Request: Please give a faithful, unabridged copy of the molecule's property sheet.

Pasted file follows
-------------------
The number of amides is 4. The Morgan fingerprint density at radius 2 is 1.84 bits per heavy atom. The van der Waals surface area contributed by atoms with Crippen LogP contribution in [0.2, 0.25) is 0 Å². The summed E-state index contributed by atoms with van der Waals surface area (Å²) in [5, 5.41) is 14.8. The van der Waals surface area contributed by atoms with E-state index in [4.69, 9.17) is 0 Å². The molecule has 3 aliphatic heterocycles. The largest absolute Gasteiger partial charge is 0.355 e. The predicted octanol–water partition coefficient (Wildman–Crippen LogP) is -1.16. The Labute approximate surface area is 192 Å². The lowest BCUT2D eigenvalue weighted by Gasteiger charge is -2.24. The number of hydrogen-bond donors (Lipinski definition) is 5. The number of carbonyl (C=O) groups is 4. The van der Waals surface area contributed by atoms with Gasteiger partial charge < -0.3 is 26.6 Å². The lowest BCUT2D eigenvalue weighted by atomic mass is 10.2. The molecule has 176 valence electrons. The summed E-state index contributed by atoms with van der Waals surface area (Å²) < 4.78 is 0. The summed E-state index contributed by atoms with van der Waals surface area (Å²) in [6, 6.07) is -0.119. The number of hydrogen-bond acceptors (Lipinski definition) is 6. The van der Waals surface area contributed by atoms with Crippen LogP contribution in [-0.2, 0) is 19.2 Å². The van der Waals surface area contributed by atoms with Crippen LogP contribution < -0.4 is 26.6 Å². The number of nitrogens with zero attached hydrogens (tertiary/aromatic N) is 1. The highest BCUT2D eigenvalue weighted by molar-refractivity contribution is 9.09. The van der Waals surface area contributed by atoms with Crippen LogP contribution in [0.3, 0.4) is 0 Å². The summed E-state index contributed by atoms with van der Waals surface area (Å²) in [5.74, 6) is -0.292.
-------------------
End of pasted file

The number of amides is 4. The Morgan fingerprint density at radius 2 is 1.84 bits per heavy atom. The van der Waals surface area contributed by atoms with Crippen LogP contribution in [0.2, 0.25) is 0 Å². The summed E-state index contributed by atoms with van der Waals surface area (Å²) in [5, 5.41) is 14.8. The van der Waals surface area contributed by atoms with E-state index in [4.69, 9.17) is 0 Å². The molecule has 3 aliphatic heterocycles. The largest absolute Gasteiger partial charge is 0.355 e. The predicted octanol–water partition coefficient (Wildman–Crippen LogP) is -1.16. The Labute approximate surface area is 192 Å². The lowest BCUT2D eigenvalue weighted by Gasteiger charge is -2.24. The number of hydrogen-bond donors (Lipinski definition) is 5. The number of carbonyl (C=O) groups is 4. The van der Waals surface area contributed by atoms with Gasteiger partial charge < -0.3 is 26.6 Å². The lowest BCUT2D eigenvalue weighted by atomic mass is 10.2. The molecule has 176 valence electrons. The summed E-state index contributed by atoms with van der Waals surface area (Å²) < 4.78 is 0. The summed E-state index contributed by atoms with van der Waals surface area (Å²) in [6, 6.07) is -0.119. The number of hydrogen-bond acceptors (Lipinski definition) is 6. The van der Waals surface area contributed by atoms with Crippen LogP contribution in [-0.2, 0) is 19.2 Å². The van der Waals surface area contributed by atoms with Crippen LogP contribution < -0.4 is 26.6 Å². The number of nitrogens with zero attached hydrogens (tertiary/aromatic N) is 1. The highest BCUT2D eigenvalue weighted by molar-refractivity contribution is 9.09. The van der Waals surface area contributed by atoms with Crippen LogP contribution in [0.3, 0.4) is 0 Å². The summed E-state index contributed by atoms with van der Waals surface area (Å²) in [5.74, 6) is -0.292.